Overcoming the Challenges of a New Entrepreneur
Updated: Aug 7, 2019
You decided to go it on your own. You have the vision, you have the skills, you know your ready to be in charge. But now you’re sitting there thinking “where do I start?”. It hits you - running a plumbing business is more than just plumbing. Running a clothing brand is more than just selling shirts. You have to think about cash flow, overhead, taxes, staffing, funding and the legal stuff. It’s easy to feel overwhelmed, so here are the lessons I've learned along the way.
How do you make sure everything gets covered? You don’t have to stumble around on your own… there’s many that have gone through this transition before you and are often willing to share their story. Mentorship programs are available through local organizations and one suitable for your needs can be found at Mentorship BC.
Beyond them, there are many services available locally to help you sort out the next steps.
For example, Small Business B.C. can connect you to resources such as a free 30 minute general business consultation, business plan templates, cash flow forecasting tools, education, checklists and even accounting or legal advice.
If you’re a student or a recent graduate, schools often have entrepreneurial services as well, such as the BCIT Student Association’s one-on-one consultation for startup entrepreneurs. The Student Association also connects you to free market research, licensing, and funding resources.
If you are looking for access to start up capital, Work BC provides a directory of loans, grants and funding options.
Outside of the tasks at hand, there’s another element to keep in mind - self-management. You’re in charge now, and as I’ve discussed in some of our previous blog posts, your schedule and your lifestyle is now up to you. If you’re coming from the 9-5 life, this freedom can be both exciting and dangerous.
We all sometimes feel that we aren’t getting enough done in a day. As an entrepreneur, this can be especially true. Time management is an imperative skill for your success. Entrepreneur.com states that improving in this area starts with tracking your time; knowing where you’re spending it and where you’re wasting it. The age old saying that time is money is factual, and by knowing where it’s going, you know what sacrifices you’ll have to make to push yourself and your business forward.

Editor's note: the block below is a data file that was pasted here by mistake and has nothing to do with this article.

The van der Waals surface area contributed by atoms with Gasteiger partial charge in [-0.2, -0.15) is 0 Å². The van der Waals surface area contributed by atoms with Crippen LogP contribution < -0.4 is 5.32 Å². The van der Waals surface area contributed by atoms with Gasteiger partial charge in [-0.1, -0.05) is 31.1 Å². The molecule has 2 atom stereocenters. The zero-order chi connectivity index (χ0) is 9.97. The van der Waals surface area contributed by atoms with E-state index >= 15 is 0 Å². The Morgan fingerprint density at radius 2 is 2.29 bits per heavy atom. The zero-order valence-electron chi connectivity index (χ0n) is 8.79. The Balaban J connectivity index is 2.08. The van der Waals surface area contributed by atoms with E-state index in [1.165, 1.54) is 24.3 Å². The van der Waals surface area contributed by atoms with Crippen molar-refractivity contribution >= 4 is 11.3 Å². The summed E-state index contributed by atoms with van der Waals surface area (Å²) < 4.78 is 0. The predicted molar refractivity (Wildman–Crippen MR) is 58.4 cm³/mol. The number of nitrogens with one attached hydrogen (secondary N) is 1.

Once you know what your tendencies are, you can set a schedule to correct the pitfalls. With an organized schedule, you can more effectively make time for self care as well; things like getting enough sleep and eating enough to stay productive. You probably already know, it’s easy to neglect such things when you’re keeping yourself busy.
Another very important aspect of self-management is decision management. Decision fatigue is real. As discussed by New York Times, studies have been conducted to measure the effects of making too many decisions in a day, and “these experiments demonstrated that there is a finite store of mental energy for exerting self-control. When people fended off the temptation to scarf down M&M’s or freshly baked chocolate-chip cookies, they were then less able to resist other temptations”.
Personally, I learned to start my day with low-consequence personal tasks such as laundry, cleaning etc. Once my brain is warmed up I move on to the most intensive decision-making problems of the day. Closer to the end of the day (or night, as I am definitely a night owl), when decision fatigue starts to set in, I move on to creative work. Finally, I close my day with the mindless tasks that I need to take care of, like data entry for example.
Thinking Outside of Your Box
We’ve talked about your inward mentality, but the way you see the outer world may need some shifting as well. Let’s say you are an electrician by trade. You know your way around that field of work well, but how much do you know about marketing your new company?
Possibly for the first time, you’ll have to step outside of the box of your trade, and build a basic understanding of different fields. Depending on your resources, you may have to tackle these challenges yourself. Even if you’re intending to hire people to handle your marketing, bookkeeping, etc., a fundamental understanding would help you choose the right candidate.
That brings me to my next point; you can’t do it all yourself. You’ll HAVE to find help eventually. If you’re a real do-er, like many aspiring entrepreneurs are, it can be hard to take your hands off and hand over the controls. But you only have so many hours in a day, and to scale the business upwards, you’ll have to learn to delegate effectively.
Starting a business is entering a whole new world. There’s a lot of bases to cover, but thankfully the resources you need are easily accessible locally. Self management is another issue. Likely more than ever before, you’ll have to learn to manage your time and efforts in the most effective way. Finally, It’s important to realize that it’s about more than just doing the work; it’s about managing resources. By building a basic, understanding of fields outside of your own, you can learn to allocate and delegate properly. Once again, this is just what I learned from my experiences, yours may bring other challenges and lessons. If they do, be sure to share them!